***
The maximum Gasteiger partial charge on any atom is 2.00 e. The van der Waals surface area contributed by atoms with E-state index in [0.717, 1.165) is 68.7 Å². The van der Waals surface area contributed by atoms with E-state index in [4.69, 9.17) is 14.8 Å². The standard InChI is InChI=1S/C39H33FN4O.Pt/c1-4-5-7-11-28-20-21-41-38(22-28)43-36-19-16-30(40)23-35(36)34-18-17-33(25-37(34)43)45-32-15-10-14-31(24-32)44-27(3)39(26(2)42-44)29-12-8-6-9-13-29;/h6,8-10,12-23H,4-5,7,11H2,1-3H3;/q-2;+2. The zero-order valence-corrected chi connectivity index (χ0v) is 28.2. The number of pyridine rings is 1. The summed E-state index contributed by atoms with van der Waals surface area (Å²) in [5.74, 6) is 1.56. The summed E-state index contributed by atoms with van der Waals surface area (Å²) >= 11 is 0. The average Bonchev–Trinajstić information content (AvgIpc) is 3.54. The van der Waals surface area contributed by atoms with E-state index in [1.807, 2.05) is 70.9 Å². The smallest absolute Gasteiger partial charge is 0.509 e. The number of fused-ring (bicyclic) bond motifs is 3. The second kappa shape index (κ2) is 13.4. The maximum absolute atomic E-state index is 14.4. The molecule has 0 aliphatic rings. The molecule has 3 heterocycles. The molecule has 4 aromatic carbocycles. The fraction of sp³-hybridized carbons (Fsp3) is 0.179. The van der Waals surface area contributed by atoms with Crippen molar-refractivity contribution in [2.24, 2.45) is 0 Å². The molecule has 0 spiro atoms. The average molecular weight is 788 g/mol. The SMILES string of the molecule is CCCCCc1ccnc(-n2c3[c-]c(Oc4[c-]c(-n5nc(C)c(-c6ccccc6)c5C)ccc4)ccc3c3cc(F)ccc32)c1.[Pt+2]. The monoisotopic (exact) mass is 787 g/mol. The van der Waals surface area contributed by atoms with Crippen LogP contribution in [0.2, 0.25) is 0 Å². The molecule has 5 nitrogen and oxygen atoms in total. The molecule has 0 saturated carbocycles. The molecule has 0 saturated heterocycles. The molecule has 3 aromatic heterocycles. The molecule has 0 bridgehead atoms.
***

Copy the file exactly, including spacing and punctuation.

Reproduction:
The maximum Gasteiger partial charge on any atom is 2.00 e. The van der Waals surface area contributed by atoms with E-state index in [0.717, 1.165) is 68.7 Å². The van der Waals surface area contributed by atoms with E-state index in [4.69, 9.17) is 14.8 Å². The standard InChI is InChI=1S/C39H33FN4O.Pt/c1-4-5-7-11-28-20-21-41-38(22-28)43-36-19-16-30(40)23-35(36)34-18-17-33(25-37(34)43)45-32-15-10-14-31(24-32)44-27(3)39(26(2)42-44)29-12-8-6-9-13-29;/h6,8-10,12-23H,4-5,7,11H2,1-3H3;/q-2;+2. The zero-order valence-corrected chi connectivity index (χ0v) is 28.2. The number of pyridine rings is 1. The summed E-state index contributed by atoms with van der Waals surface area (Å²) in [5.74, 6) is 1.56. The summed E-state index contributed by atoms with van der Waals surface area (Å²) >= 11 is 0. The average Bonchev–Trinajstić information content (AvgIpc) is 3.54. The van der Waals surface area contributed by atoms with E-state index in [1.807, 2.05) is 70.9 Å². The smallest absolute Gasteiger partial charge is 0.509 e. The number of fused-ring (bicyclic) bond motifs is 3. The second kappa shape index (κ2) is 13.4. The maximum absolute atomic E-state index is 14.4. The molecule has 0 aliphatic rings. The molecule has 3 heterocycles. The molecule has 4 aromatic carbocycles. The fraction of sp³-hybridized carbons (Fsp3) is 0.179. The van der Waals surface area contributed by atoms with Crippen molar-refractivity contribution in [2.24, 2.45) is 0 Å². The molecule has 0 spiro atoms. The average molecular weight is 788 g/mol. The SMILES string of the molecule is CCCCCc1ccnc(-n2c3[c-]c(Oc4[c-]c(-n5nc(C)c(-c6ccccc6)c5C)ccc4)ccc3c3cc(F)ccc32)c1.[Pt+2]. The monoisotopic (exact) mass is 787 g/mol. The van der Waals surface area contributed by atoms with Crippen LogP contribution in [0.2, 0.25) is 0 Å². The molecule has 5 nitrogen and oxygen atoms in total. The molecule has 0 saturated carbocycles. The molecule has 0 saturated heterocycles. The molecule has 3 aromatic heterocycles. The molecule has 0 bridgehead atoms.